The University of California has two criteria used to set admission standards for freshman to be admitted to a college in the UC system:

1. Students’ GPAs and scores on standardized tests (SATs and ACTs) are entered into a formula that calculates an “admissions index” score. The admissions index score is used to set eligibility standards intended to meet the goal of admitting the top 12% of high school students in the state. In this context, what percentile does the top 12% represent?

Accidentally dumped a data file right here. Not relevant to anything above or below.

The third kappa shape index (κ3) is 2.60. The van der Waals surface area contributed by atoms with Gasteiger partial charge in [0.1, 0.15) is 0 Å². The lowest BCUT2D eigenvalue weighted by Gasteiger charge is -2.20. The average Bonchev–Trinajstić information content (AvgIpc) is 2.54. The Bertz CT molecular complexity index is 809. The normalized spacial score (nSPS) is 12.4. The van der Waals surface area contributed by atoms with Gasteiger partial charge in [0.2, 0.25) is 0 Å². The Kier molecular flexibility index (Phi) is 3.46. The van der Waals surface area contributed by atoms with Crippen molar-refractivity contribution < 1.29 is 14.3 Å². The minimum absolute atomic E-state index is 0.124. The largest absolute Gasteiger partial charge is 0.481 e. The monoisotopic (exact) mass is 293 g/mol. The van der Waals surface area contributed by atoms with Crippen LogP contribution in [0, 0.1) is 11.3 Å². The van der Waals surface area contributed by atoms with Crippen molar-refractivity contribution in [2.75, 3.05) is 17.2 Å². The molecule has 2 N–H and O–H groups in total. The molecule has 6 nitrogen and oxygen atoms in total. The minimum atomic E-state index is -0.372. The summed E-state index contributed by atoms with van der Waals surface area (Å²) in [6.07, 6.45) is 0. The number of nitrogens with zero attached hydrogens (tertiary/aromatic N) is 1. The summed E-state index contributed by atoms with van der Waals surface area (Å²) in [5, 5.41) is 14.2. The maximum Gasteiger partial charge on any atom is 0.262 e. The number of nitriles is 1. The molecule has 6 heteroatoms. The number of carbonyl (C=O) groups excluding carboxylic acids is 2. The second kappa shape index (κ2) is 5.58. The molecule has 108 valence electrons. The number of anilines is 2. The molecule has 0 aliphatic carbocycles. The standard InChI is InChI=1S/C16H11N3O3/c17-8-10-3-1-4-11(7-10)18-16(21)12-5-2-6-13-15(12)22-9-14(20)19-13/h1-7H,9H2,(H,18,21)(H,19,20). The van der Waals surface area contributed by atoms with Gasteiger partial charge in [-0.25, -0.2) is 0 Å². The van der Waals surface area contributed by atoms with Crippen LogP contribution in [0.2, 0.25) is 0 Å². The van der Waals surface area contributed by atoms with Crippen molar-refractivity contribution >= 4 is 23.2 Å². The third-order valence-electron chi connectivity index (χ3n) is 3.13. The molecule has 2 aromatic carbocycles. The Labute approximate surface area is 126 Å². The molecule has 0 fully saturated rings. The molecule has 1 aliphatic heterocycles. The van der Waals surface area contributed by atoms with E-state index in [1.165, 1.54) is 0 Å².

2. Students whose GPAs are at or above the 96 th percentile of all students at their high school are eligible (called eligible in the local context), even if they are not in the top 12% of all students in the state. What percentage of students from each high school are “eligible in the local context”?